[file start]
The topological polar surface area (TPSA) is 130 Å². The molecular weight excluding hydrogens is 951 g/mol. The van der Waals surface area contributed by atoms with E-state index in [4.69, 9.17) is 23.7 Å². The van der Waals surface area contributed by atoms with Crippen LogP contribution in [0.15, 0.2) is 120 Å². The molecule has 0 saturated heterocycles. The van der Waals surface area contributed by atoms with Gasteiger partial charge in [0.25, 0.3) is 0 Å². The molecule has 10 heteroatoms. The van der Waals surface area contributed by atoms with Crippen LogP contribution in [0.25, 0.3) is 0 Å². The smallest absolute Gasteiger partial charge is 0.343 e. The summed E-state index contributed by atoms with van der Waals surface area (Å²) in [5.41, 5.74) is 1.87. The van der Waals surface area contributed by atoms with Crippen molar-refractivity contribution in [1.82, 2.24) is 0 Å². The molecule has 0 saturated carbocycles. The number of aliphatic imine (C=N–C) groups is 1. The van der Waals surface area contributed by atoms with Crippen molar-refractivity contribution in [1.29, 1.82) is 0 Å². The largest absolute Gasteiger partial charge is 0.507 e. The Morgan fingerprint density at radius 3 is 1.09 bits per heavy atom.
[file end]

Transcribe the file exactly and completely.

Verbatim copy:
The topological polar surface area (TPSA) is 130 Å². The molecular weight excluding hydrogens is 951 g/mol. The van der Waals surface area contributed by atoms with E-state index in [4.69, 9.17) is 23.7 Å². The van der Waals surface area contributed by atoms with Crippen LogP contribution in [0.15, 0.2) is 120 Å². The molecule has 0 saturated heterocycles. The van der Waals surface area contributed by atoms with Gasteiger partial charge in [0.25, 0.3) is 0 Å². The molecule has 10 heteroatoms. The van der Waals surface area contributed by atoms with Crippen LogP contribution in [0.25, 0.3) is 0 Å². The smallest absolute Gasteiger partial charge is 0.343 e. The summed E-state index contributed by atoms with van der Waals surface area (Å²) in [5.41, 5.74) is 1.87. The van der Waals surface area contributed by atoms with Crippen molar-refractivity contribution in [1.82, 2.24) is 0 Å². The molecule has 0 saturated carbocycles. The number of aliphatic imine (C=N–C) groups is 1. The van der Waals surface area contributed by atoms with Crippen molar-refractivity contribution in [1.29, 1.82) is 0 Å². The largest absolute Gasteiger partial charge is 0.507 e. The Morgan fingerprint density at radius 3 is 1.09 bits per heavy atom.